Plan to disclose credit card complaints faces opposition

by Gregory Korte, USA Today

The Consumer Financial Protection Bureau’s proposed website would allow credit card shoppers to search by company to see what kinds of complaints other customers have. The idea, first floated in December, would allow the public to "get that information when it’s most pertinent and convenient for them."

The card issuers say there’s no assurance that the complaints aren’t frivolous ‘ or even that the person complaining is an actual customer.

"Until somebody has had a chance to sort though it and figure out what’s valid and invalid, it’s a gossip column," said Carol Kaplan, a spokeswoman for the American Bankers Association.  "It might as well be Yelp," she said, referring to a website that allows anyone to post positive or negative comments on neighborhood businesses.

The posting of complaints online isn’t unprecedented for a federal agency. The National Highway Traffic Safety Administration allows car buyers to search complaints by make and model. The Consumer Product Safety Commission allows consumers to search 8,576 product safety complaints.

The posting of credit card complaints could set a precedent for how other financial services complaints are handled ‘ which is one reason why credit unions in Ohio, Missouri, Alaska and elsewhere oppose the website.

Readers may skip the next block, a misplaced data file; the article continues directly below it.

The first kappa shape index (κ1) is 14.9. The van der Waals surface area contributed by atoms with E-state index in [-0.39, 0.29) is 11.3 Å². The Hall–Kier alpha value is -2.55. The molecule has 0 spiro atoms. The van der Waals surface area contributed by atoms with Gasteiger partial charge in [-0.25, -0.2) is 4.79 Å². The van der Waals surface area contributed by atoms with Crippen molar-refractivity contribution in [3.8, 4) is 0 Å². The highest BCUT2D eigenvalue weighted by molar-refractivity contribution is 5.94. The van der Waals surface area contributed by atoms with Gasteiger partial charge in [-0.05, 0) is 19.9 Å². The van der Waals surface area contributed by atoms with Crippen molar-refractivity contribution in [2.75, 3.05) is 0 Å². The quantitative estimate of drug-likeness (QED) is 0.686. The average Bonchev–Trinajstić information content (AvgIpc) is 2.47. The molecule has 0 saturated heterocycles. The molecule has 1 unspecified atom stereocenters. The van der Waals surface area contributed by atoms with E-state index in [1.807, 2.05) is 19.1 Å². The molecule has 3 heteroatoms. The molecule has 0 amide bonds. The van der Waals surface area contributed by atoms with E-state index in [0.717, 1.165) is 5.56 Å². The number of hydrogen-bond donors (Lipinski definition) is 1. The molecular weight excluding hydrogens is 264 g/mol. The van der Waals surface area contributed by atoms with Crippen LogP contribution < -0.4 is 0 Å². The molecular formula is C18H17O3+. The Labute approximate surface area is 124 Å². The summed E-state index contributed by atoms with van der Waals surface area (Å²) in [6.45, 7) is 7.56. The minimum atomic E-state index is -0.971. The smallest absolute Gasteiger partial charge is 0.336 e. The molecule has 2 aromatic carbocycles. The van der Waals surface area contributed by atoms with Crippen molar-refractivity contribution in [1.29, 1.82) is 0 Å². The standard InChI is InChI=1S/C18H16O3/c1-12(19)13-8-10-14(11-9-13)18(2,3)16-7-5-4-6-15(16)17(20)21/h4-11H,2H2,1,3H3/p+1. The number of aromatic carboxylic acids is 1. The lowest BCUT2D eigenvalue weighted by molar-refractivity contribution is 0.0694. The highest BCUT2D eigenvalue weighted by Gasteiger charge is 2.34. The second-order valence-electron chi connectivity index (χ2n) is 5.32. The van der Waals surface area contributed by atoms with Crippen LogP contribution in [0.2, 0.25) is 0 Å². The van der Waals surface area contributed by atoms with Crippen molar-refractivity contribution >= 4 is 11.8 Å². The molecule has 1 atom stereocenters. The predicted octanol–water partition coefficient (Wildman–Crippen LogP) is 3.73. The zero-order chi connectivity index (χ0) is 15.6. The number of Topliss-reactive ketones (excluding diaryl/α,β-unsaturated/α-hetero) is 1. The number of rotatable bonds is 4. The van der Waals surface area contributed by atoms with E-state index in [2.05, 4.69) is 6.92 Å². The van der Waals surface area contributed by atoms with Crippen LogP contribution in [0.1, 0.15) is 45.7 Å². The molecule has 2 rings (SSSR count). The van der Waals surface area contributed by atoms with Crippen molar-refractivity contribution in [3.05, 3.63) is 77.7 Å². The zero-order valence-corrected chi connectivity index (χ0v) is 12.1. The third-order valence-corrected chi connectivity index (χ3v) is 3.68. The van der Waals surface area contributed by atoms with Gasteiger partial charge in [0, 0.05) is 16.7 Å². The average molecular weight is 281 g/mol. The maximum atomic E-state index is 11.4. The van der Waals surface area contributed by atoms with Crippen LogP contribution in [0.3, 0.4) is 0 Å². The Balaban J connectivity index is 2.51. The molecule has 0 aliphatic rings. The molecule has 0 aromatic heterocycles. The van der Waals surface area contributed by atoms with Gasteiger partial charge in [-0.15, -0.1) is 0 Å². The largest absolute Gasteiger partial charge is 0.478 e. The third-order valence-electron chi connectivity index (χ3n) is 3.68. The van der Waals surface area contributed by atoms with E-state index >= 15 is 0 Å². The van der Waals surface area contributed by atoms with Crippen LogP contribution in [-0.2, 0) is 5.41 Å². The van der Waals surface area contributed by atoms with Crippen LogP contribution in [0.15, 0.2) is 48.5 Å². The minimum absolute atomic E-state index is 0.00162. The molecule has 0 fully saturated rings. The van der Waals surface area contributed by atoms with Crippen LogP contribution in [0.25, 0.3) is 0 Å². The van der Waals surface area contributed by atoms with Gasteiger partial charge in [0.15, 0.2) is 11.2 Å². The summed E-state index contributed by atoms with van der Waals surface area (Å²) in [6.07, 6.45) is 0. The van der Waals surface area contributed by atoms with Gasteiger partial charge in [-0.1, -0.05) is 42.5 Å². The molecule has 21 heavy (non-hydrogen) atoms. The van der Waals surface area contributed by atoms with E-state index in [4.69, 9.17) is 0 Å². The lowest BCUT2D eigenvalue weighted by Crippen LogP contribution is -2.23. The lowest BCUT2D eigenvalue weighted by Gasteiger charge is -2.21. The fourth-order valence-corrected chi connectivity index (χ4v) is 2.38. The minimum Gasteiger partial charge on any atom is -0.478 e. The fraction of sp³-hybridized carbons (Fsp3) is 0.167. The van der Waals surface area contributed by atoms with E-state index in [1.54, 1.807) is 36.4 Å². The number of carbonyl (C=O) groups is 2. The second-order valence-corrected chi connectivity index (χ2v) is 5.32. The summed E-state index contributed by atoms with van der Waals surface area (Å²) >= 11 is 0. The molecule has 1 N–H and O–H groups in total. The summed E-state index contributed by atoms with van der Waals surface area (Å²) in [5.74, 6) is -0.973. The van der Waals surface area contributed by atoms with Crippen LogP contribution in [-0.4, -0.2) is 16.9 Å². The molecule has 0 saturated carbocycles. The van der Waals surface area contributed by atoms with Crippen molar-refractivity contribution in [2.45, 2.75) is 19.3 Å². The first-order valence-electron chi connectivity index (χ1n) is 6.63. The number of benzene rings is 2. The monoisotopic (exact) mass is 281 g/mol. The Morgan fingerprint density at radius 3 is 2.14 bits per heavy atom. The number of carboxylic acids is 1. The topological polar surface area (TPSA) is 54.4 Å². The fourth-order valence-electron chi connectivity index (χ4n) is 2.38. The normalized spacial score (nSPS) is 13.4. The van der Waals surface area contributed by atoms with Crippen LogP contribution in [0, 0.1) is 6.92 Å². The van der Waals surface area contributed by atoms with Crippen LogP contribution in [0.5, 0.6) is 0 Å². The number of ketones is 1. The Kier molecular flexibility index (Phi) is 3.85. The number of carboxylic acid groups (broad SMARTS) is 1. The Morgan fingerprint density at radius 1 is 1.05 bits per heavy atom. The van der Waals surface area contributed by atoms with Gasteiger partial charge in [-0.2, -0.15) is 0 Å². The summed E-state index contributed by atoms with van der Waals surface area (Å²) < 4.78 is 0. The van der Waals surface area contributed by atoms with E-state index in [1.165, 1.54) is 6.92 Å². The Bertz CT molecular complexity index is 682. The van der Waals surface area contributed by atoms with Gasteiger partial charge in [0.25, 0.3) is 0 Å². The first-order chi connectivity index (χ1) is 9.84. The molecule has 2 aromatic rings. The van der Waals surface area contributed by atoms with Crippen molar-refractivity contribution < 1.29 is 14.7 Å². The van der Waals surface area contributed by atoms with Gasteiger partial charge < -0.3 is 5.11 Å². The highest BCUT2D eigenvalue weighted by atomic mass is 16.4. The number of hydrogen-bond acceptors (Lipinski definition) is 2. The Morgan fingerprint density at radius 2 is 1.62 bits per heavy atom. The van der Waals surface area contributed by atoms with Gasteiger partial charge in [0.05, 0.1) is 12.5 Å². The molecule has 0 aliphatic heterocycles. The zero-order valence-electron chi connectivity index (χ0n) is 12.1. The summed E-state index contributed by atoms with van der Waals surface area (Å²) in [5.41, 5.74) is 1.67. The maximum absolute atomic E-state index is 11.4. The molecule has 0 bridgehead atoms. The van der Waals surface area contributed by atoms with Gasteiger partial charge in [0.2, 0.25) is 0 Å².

One issue is whether the bureau should publish the "narrative" ‘ the consumer’s open-ended description of the problem. Consumer groups say those data are essential to understanding the complaint ‘ but they could also contain sensitive information that can’t be released.

Consumer advocates say those hurdles aren’t insurmountable. "Some of this data is sensitive, more so than ‘My toaster caught fire,’ " said Gavin Baker, who works on on transparency issues for the non-profit group OMB Watch. "I think it requires more thought, but it’s completely doable."

The agency could, for example, allow people filing complaints to put sensitive information in a separate field. Computer programs could be written to search for patterns that look like names, phone numbers or Social Security numbers and delete them.

Baker said the bureau has more motivation than anyone to get it right. A final design for the website could come this summer.

"The political context here is that they’re already in the cross hairs," Baker said. "If they forget to tie their shoelaces, they’re going to be dragged in front of Congress to explain themselves. And that applies to this database, as well as everything they do. They know they’re living in a fishbowl."